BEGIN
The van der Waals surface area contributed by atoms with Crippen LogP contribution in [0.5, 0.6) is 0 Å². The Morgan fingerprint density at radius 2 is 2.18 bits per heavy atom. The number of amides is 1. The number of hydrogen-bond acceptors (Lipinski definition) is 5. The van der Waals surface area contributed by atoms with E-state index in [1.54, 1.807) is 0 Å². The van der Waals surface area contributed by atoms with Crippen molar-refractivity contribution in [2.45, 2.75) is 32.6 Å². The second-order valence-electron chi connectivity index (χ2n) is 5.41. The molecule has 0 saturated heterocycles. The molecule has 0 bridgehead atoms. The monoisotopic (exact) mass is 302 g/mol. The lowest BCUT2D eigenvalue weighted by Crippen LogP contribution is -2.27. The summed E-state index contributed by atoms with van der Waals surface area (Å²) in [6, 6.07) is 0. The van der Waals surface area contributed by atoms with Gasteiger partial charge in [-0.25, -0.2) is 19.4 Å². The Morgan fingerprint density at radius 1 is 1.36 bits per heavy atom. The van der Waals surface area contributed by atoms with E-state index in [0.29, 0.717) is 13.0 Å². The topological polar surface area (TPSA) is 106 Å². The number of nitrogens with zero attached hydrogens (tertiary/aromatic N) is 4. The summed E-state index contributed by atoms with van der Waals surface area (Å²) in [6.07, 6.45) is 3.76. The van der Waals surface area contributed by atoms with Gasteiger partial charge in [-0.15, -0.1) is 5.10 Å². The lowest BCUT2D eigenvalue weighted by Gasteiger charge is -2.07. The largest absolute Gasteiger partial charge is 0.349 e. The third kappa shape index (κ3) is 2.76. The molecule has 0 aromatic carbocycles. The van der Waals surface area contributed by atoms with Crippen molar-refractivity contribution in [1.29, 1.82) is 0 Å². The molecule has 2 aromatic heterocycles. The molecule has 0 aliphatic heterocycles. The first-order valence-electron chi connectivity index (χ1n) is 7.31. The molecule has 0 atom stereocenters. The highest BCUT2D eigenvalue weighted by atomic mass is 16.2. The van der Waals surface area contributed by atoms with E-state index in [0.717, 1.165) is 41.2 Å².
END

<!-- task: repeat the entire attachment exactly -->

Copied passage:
The van der Waals surface area contributed by atoms with Crippen LogP contribution in [0.5, 0.6) is 0 Å². The Morgan fingerprint density at radius 2 is 2.18 bits per heavy atom. The number of amides is 1. The number of hydrogen-bond acceptors (Lipinski definition) is 5. The van der Waals surface area contributed by atoms with E-state index in [1.54, 1.807) is 0 Å². The van der Waals surface area contributed by atoms with Crippen molar-refractivity contribution in [2.45, 2.75) is 32.6 Å². The second-order valence-electron chi connectivity index (χ2n) is 5.41. The molecule has 0 saturated heterocycles. The molecule has 0 bridgehead atoms. The monoisotopic (exact) mass is 302 g/mol. The lowest BCUT2D eigenvalue weighted by Crippen LogP contribution is -2.27. The summed E-state index contributed by atoms with van der Waals surface area (Å²) in [6, 6.07) is 0. The van der Waals surface area contributed by atoms with Gasteiger partial charge in [-0.25, -0.2) is 19.4 Å². The Morgan fingerprint density at radius 1 is 1.36 bits per heavy atom. The van der Waals surface area contributed by atoms with E-state index in [0.29, 0.717) is 13.0 Å². The topological polar surface area (TPSA) is 106 Å². The number of nitrogens with zero attached hydrogens (tertiary/aromatic N) is 4. The summed E-state index contributed by atoms with van der Waals surface area (Å²) in [6.07, 6.45) is 3.76. The van der Waals surface area contributed by atoms with Gasteiger partial charge in [-0.15, -0.1) is 5.10 Å². The lowest BCUT2D eigenvalue weighted by Gasteiger charge is -2.07. The largest absolute Gasteiger partial charge is 0.349 e. The third kappa shape index (κ3) is 2.76. The molecule has 0 aromatic carbocycles. The van der Waals surface area contributed by atoms with Crippen molar-refractivity contribution in [1.29, 1.82) is 0 Å². The molecule has 2 aromatic heterocycles. The molecule has 0 aliphatic heterocycles. The first-order valence-electron chi connectivity index (χ1n) is 7.31. The molecule has 0 atom stereocenters. The highest BCUT2D eigenvalue weighted by atomic mass is 16.2. The van der Waals surface area contributed by atoms with E-state index in [0.717, 1.165) is 41.2 Å².